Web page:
As well, some trainers don’t know what a ‘galloping’ fence is. They think that any stand-alone fence is a ‘galloping’ fence. A square table is never a ‘galloping’ fence. While at Jersey Fresh I tagged along while Leslie walked the course for the two star and they had the same exact fence built to two star dimensions as Philippa met her end at at the end of the two star course a few fences from home stood alone. When Leslie walked up to that fence his advice was to be as respectful and careful at that fence as with ANY other fence on the course. That it was not a galloping fence at all and that stood alone, near the end of the long track. It needed the upmost attention and care. But like I said, many trainers out there would have considered it a ‘galloping’ fence and thus we have too many riders out there that don’t know how to respect these jumps.

To me, the above four reasons when put together, make an undeniable argument that unless tables can be safely made collapsible they must be disposed of all together. I am sure there is a table with a certain degree of ramped face and certain width on top that would be acceptable and drastically reduce the risk factor as it would give the right amount of angle in front to allow the horse to get its legs out of the way, but that takes time and engineering and research to produce so until that is done I say get rid of them altogether and replace them with something else.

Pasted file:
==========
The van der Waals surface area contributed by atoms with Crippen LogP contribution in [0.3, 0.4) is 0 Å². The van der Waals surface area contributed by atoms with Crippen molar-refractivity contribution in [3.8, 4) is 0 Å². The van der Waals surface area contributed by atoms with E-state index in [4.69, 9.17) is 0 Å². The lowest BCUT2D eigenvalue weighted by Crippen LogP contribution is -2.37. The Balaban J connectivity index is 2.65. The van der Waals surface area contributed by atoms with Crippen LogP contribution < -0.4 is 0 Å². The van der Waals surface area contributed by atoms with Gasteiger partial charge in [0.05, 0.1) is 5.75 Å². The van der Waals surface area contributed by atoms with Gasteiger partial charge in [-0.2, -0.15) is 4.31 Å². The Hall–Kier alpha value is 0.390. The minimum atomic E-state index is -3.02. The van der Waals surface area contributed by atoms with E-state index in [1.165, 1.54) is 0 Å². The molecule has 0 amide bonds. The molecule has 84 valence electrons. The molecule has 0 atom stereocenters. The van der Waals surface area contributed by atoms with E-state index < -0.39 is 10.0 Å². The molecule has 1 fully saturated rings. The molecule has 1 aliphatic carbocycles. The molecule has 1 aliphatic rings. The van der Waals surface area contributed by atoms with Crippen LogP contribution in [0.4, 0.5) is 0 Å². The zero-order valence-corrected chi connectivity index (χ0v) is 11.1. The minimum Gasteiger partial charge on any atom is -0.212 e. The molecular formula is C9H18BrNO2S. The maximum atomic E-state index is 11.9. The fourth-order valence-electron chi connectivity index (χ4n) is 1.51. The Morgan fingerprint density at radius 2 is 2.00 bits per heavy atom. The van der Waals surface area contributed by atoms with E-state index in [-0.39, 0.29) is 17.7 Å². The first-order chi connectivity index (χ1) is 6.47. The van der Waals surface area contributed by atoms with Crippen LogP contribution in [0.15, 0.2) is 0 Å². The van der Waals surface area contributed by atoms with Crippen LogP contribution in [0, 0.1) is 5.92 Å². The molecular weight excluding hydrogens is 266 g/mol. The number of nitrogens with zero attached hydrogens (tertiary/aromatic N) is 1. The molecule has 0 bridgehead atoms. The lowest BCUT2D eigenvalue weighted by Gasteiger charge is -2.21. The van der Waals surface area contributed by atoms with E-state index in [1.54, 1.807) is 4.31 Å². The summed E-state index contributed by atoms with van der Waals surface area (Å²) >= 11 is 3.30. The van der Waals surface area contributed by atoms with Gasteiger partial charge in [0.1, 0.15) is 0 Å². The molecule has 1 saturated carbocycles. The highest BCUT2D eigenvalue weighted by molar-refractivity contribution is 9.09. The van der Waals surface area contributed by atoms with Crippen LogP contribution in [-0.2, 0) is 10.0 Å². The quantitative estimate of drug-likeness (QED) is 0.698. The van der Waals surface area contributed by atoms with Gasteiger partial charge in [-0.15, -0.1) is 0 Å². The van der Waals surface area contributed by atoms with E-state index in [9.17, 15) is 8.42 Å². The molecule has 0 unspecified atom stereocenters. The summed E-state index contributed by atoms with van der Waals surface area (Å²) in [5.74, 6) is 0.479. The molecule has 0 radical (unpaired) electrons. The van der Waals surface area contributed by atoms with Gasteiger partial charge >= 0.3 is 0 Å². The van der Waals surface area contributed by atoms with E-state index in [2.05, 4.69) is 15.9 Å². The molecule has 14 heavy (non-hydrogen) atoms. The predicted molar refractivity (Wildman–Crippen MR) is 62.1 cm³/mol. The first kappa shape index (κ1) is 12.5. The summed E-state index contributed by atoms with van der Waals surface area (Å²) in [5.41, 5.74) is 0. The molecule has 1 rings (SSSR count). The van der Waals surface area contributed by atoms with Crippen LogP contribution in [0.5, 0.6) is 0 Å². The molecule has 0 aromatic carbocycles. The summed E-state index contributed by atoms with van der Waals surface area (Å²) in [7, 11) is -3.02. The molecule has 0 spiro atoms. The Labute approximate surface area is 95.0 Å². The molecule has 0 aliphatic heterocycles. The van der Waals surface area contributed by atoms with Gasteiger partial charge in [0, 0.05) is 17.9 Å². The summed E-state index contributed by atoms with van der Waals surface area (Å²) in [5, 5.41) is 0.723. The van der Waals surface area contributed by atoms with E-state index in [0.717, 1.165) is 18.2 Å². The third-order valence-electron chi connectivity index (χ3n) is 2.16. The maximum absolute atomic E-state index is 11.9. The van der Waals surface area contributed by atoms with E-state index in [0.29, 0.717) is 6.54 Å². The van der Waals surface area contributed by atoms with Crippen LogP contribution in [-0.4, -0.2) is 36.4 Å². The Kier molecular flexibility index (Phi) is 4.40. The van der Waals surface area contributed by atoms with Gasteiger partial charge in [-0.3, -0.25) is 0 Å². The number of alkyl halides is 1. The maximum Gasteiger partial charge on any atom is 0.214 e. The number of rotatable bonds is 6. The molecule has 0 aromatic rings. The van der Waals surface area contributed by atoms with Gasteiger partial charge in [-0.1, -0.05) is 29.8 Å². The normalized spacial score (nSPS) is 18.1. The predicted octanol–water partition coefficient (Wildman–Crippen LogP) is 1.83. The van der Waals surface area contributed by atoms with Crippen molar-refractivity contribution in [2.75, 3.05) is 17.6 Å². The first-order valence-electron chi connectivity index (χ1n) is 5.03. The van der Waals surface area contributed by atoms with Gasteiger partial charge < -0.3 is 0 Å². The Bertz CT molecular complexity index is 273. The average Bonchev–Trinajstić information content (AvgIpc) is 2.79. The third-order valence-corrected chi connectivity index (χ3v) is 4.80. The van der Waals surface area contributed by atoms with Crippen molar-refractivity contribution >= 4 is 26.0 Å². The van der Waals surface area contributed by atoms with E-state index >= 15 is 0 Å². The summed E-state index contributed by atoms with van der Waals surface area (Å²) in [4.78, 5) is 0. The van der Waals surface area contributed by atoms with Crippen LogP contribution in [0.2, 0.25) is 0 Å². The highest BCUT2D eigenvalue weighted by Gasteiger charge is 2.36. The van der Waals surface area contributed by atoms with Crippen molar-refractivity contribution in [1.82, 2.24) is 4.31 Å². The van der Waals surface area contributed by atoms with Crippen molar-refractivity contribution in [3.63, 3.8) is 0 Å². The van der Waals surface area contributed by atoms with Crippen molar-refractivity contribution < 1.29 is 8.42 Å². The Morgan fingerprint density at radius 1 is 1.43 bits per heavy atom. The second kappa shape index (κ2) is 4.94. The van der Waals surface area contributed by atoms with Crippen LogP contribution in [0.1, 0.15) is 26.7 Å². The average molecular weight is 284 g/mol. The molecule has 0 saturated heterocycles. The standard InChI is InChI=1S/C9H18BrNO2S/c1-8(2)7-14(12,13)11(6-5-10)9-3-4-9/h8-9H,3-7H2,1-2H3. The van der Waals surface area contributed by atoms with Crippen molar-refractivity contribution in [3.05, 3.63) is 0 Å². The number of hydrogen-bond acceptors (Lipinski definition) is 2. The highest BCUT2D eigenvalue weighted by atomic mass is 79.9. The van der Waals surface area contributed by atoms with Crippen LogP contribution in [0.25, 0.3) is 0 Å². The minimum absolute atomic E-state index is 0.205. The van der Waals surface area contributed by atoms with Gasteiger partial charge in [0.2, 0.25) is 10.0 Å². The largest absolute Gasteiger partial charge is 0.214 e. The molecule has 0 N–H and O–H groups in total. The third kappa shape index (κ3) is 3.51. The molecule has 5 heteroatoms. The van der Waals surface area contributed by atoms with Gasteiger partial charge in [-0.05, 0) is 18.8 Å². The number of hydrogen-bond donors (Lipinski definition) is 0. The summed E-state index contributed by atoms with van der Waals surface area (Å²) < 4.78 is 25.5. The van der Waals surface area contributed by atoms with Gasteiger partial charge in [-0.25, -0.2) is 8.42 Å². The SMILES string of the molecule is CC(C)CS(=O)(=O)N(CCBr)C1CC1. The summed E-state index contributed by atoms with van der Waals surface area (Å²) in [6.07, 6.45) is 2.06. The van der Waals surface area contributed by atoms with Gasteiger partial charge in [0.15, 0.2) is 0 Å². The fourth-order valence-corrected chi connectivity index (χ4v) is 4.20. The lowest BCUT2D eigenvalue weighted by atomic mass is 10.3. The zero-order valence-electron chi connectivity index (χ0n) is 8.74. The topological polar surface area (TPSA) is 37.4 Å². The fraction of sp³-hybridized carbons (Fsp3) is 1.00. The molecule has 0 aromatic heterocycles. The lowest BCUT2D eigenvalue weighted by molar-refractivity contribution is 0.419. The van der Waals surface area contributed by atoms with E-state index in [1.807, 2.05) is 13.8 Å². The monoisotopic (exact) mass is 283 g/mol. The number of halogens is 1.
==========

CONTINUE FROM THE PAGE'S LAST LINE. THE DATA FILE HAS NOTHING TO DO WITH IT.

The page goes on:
I am thoroughly convinced that my argument holds merit and like I say, I have asked countless trainers, riders, course designers and builders from two countries why we need the square tables and not one person has been able to supply me an answer.

I can only find two problematic scenerios with my argument and they are:

1. Cost. It will be very cost prohibitive for events to have to go out and replace their tables with either something else or collapsible fences. We would have to rally together as a community to help fundraise for all of our events to make these changes in the name of safety.

2. Will the rest of the world follow? Maybe? Maybe not. There were a few years that the UK outlawed tables and perhaps if they see America do it they may follow suit. Who knows? And if they don’t will it be ok for our team members to go from never jumping a table to having to attend a Burgley where there may be some great big tables? I am not sure the answer to that… More a question for David O’Connor, but in some ways I think visionaries in safety have to not be afraid to be the leaders.

Again, I do not believe my idea will rid of all deaths. Not at all. I am only addressing the most obvious killer and surely that is the best place to start?